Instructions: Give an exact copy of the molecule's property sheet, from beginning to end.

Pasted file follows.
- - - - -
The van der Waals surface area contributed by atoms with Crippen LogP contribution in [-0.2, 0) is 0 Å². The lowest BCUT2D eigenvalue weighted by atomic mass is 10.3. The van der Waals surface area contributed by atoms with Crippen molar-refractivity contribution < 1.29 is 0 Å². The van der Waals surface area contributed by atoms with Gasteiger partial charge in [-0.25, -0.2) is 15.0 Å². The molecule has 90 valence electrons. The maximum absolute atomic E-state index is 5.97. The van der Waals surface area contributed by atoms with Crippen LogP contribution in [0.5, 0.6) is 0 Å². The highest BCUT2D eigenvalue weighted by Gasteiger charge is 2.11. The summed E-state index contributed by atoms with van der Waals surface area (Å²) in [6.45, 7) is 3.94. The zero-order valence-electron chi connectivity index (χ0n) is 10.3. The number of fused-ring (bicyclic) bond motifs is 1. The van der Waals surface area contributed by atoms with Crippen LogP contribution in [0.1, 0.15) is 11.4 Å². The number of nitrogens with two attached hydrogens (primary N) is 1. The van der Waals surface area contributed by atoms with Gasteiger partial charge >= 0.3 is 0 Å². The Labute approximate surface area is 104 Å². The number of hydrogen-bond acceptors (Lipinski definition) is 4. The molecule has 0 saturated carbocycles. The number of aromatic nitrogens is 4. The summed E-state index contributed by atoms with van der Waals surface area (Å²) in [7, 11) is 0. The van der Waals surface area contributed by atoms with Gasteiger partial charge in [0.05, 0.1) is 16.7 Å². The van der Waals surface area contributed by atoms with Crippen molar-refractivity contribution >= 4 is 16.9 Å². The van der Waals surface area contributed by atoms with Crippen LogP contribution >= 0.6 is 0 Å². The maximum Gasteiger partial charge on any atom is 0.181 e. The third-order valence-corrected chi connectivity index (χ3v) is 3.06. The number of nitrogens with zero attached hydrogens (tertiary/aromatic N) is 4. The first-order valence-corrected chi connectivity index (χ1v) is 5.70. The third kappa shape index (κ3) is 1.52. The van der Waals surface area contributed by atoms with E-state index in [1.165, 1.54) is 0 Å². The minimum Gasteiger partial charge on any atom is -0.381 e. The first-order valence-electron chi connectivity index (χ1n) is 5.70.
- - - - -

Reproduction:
The van der Waals surface area contributed by atoms with Crippen LogP contribution in [-0.2, 0) is 0 Å². The lowest BCUT2D eigenvalue weighted by atomic mass is 10.3. The van der Waals surface area contributed by atoms with Crippen molar-refractivity contribution < 1.29 is 0 Å². The van der Waals surface area contributed by atoms with Gasteiger partial charge in [-0.25, -0.2) is 15.0 Å². The molecule has 90 valence electrons. The maximum absolute atomic E-state index is 5.97. The van der Waals surface area contributed by atoms with Crippen LogP contribution in [0.5, 0.6) is 0 Å². The highest BCUT2D eigenvalue weighted by Gasteiger charge is 2.11. The summed E-state index contributed by atoms with van der Waals surface area (Å²) in [6.45, 7) is 3.94. The zero-order valence-electron chi connectivity index (χ0n) is 10.3. The number of fused-ring (bicyclic) bond motifs is 1. The van der Waals surface area contributed by atoms with Crippen LogP contribution in [0.1, 0.15) is 11.4 Å². The number of nitrogens with two attached hydrogens (primary N) is 1. The van der Waals surface area contributed by atoms with Gasteiger partial charge >= 0.3 is 0 Å². The Labute approximate surface area is 104 Å². The number of hydrogen-bond acceptors (Lipinski definition) is 4. The molecule has 0 saturated carbocycles. The number of aromatic nitrogens is 4. The summed E-state index contributed by atoms with van der Waals surface area (Å²) in [7, 11) is 0. The van der Waals surface area contributed by atoms with Gasteiger partial charge in [0.05, 0.1) is 16.7 Å². The van der Waals surface area contributed by atoms with Crippen molar-refractivity contribution >= 4 is 16.9 Å². The van der Waals surface area contributed by atoms with Crippen LogP contribution >= 0.6 is 0 Å². The maximum Gasteiger partial charge on any atom is 0.181 e. The third-order valence-corrected chi connectivity index (χ3v) is 3.06. The number of nitrogens with zero attached hydrogens (tertiary/aromatic N) is 4. The first-order valence-corrected chi connectivity index (χ1v) is 5.70. The third kappa shape index (κ3) is 1.52. The van der Waals surface area contributed by atoms with E-state index in [1.165, 1.54) is 0 Å². The minimum Gasteiger partial charge on any atom is -0.381 e. The first-order valence-electron chi connectivity index (χ1n) is 5.70.